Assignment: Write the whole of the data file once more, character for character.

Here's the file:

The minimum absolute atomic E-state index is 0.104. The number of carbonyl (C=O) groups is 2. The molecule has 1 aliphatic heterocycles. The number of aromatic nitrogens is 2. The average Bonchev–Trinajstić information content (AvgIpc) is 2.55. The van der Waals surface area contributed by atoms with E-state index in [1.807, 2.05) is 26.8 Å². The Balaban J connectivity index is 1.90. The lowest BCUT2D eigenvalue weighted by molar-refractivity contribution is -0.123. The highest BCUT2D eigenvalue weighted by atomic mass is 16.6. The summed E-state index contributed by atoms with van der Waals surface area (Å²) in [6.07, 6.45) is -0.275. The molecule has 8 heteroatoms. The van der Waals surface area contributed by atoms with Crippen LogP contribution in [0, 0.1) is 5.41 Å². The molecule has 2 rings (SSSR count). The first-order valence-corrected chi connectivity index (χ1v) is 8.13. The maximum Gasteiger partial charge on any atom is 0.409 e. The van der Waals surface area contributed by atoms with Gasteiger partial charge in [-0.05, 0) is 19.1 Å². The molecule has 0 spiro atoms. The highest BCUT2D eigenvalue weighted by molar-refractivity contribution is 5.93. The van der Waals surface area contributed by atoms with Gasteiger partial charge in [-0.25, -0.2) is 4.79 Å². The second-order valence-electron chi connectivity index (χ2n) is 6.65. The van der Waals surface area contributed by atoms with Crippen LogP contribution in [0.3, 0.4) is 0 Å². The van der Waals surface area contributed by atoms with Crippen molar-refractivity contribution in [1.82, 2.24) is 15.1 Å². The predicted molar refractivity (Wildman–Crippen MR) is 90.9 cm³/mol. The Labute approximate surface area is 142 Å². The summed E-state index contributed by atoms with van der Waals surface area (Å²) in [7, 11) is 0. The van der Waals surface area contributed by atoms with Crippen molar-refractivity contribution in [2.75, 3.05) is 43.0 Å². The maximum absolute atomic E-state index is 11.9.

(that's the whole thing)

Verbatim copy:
The minimum absolute atomic E-state index is 0.104. The number of carbonyl (C=O) groups is 2. The molecule has 1 aliphatic heterocycles. The number of aromatic nitrogens is 2. The average Bonchev–Trinajstić information content (AvgIpc) is 2.55. The van der Waals surface area contributed by atoms with E-state index in [1.807, 2.05) is 26.8 Å². The Balaban J connectivity index is 1.90. The lowest BCUT2D eigenvalue weighted by molar-refractivity contribution is -0.123. The highest BCUT2D eigenvalue weighted by atomic mass is 16.6. The summed E-state index contributed by atoms with van der Waals surface area (Å²) in [6.07, 6.45) is -0.275. The molecule has 8 heteroatoms. The van der Waals surface area contributed by atoms with Crippen LogP contribution in [0, 0.1) is 5.41 Å². The molecule has 2 rings (SSSR count). The first-order valence-corrected chi connectivity index (χ1v) is 8.13. The maximum Gasteiger partial charge on any atom is 0.409 e. The van der Waals surface area contributed by atoms with Gasteiger partial charge in [-0.05, 0) is 19.1 Å². The molecule has 0 spiro atoms. The highest BCUT2D eigenvalue weighted by molar-refractivity contribution is 5.93. The van der Waals surface area contributed by atoms with Gasteiger partial charge in [-0.25, -0.2) is 4.79 Å². The second-order valence-electron chi connectivity index (χ2n) is 6.65. The van der Waals surface area contributed by atoms with Crippen LogP contribution in [0.3, 0.4) is 0 Å². The van der Waals surface area contributed by atoms with Crippen molar-refractivity contribution in [1.82, 2.24) is 15.1 Å². The predicted molar refractivity (Wildman–Crippen MR) is 90.9 cm³/mol. The Labute approximate surface area is 142 Å². The summed E-state index contributed by atoms with van der Waals surface area (Å²) in [7, 11) is 0. The van der Waals surface area contributed by atoms with Crippen molar-refractivity contribution in [2.75, 3.05) is 43.0 Å². The maximum absolute atomic E-state index is 11.9.